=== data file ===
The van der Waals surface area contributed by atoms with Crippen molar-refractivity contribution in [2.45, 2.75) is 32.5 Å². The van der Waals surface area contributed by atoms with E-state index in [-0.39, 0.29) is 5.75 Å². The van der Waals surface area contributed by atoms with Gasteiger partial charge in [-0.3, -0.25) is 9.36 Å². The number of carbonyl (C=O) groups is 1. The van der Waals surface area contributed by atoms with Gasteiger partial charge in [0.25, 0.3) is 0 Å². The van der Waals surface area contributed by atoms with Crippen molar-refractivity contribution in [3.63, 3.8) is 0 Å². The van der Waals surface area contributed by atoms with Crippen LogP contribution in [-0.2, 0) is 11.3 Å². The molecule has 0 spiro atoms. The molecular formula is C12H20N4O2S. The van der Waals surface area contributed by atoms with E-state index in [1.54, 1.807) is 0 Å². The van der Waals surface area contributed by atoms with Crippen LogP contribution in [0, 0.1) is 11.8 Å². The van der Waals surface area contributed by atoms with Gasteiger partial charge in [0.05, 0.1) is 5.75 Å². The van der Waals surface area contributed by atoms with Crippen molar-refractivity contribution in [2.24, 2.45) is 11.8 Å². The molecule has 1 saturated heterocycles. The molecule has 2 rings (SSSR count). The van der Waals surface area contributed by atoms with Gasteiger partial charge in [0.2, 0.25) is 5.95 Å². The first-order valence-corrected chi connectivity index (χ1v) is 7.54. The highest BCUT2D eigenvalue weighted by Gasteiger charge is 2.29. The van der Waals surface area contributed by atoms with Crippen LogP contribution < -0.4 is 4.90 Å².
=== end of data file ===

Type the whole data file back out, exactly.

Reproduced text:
The van der Waals surface area contributed by atoms with Crippen molar-refractivity contribution in [2.45, 2.75) is 32.5 Å². The van der Waals surface area contributed by atoms with E-state index in [-0.39, 0.29) is 5.75 Å². The van der Waals surface area contributed by atoms with Gasteiger partial charge in [-0.3, -0.25) is 9.36 Å². The number of carbonyl (C=O) groups is 1. The van der Waals surface area contributed by atoms with Gasteiger partial charge in [0.25, 0.3) is 0 Å². The van der Waals surface area contributed by atoms with Crippen molar-refractivity contribution in [3.63, 3.8) is 0 Å². The van der Waals surface area contributed by atoms with Crippen LogP contribution in [-0.2, 0) is 11.3 Å². The molecule has 0 spiro atoms. The molecular formula is C12H20N4O2S. The van der Waals surface area contributed by atoms with E-state index in [1.54, 1.807) is 0 Å². The van der Waals surface area contributed by atoms with Crippen LogP contribution in [0, 0.1) is 11.8 Å². The van der Waals surface area contributed by atoms with Gasteiger partial charge in [0.05, 0.1) is 5.75 Å². The van der Waals surface area contributed by atoms with Crippen molar-refractivity contribution in [2.24, 2.45) is 11.8 Å². The molecule has 1 saturated heterocycles. The molecule has 2 rings (SSSR count). The van der Waals surface area contributed by atoms with Gasteiger partial charge in [0.2, 0.25) is 5.95 Å². The first-order valence-corrected chi connectivity index (χ1v) is 7.54. The highest BCUT2D eigenvalue weighted by Gasteiger charge is 2.29. The van der Waals surface area contributed by atoms with Crippen LogP contribution < -0.4 is 4.90 Å².